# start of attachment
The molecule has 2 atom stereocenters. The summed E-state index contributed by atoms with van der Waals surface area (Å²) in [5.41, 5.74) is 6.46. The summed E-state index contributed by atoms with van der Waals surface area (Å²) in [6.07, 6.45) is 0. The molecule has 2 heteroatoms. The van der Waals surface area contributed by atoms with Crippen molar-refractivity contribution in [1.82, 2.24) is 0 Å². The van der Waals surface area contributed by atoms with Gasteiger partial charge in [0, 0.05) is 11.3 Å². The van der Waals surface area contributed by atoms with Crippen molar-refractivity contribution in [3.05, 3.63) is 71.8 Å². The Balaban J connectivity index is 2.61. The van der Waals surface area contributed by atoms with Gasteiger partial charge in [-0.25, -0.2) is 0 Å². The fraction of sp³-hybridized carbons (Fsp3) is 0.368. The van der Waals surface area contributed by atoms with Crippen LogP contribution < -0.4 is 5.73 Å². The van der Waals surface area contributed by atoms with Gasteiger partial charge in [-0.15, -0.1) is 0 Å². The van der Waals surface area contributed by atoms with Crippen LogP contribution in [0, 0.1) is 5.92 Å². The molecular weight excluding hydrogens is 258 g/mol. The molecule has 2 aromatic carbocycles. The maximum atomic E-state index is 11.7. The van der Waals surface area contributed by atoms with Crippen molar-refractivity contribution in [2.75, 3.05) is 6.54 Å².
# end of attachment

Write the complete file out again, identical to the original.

The molecule has 2 atom stereocenters. The summed E-state index contributed by atoms with van der Waals surface area (Å²) in [5.41, 5.74) is 6.46. The summed E-state index contributed by atoms with van der Waals surface area (Å²) in [6.07, 6.45) is 0. The molecule has 2 heteroatoms. The van der Waals surface area contributed by atoms with Crippen molar-refractivity contribution in [1.82, 2.24) is 0 Å². The van der Waals surface area contributed by atoms with Gasteiger partial charge in [0, 0.05) is 11.3 Å². The van der Waals surface area contributed by atoms with Crippen molar-refractivity contribution in [3.05, 3.63) is 71.8 Å². The Balaban J connectivity index is 2.61. The van der Waals surface area contributed by atoms with Gasteiger partial charge in [-0.25, -0.2) is 0 Å². The fraction of sp³-hybridized carbons (Fsp3) is 0.368. The van der Waals surface area contributed by atoms with Crippen LogP contribution < -0.4 is 5.73 Å². The van der Waals surface area contributed by atoms with Gasteiger partial charge in [-0.15, -0.1) is 0 Å². The van der Waals surface area contributed by atoms with Crippen LogP contribution in [0, 0.1) is 5.92 Å². The molecular weight excluding hydrogens is 258 g/mol. The molecule has 2 aromatic carbocycles. The maximum atomic E-state index is 11.7. The van der Waals surface area contributed by atoms with Crippen molar-refractivity contribution in [2.75, 3.05) is 6.54 Å².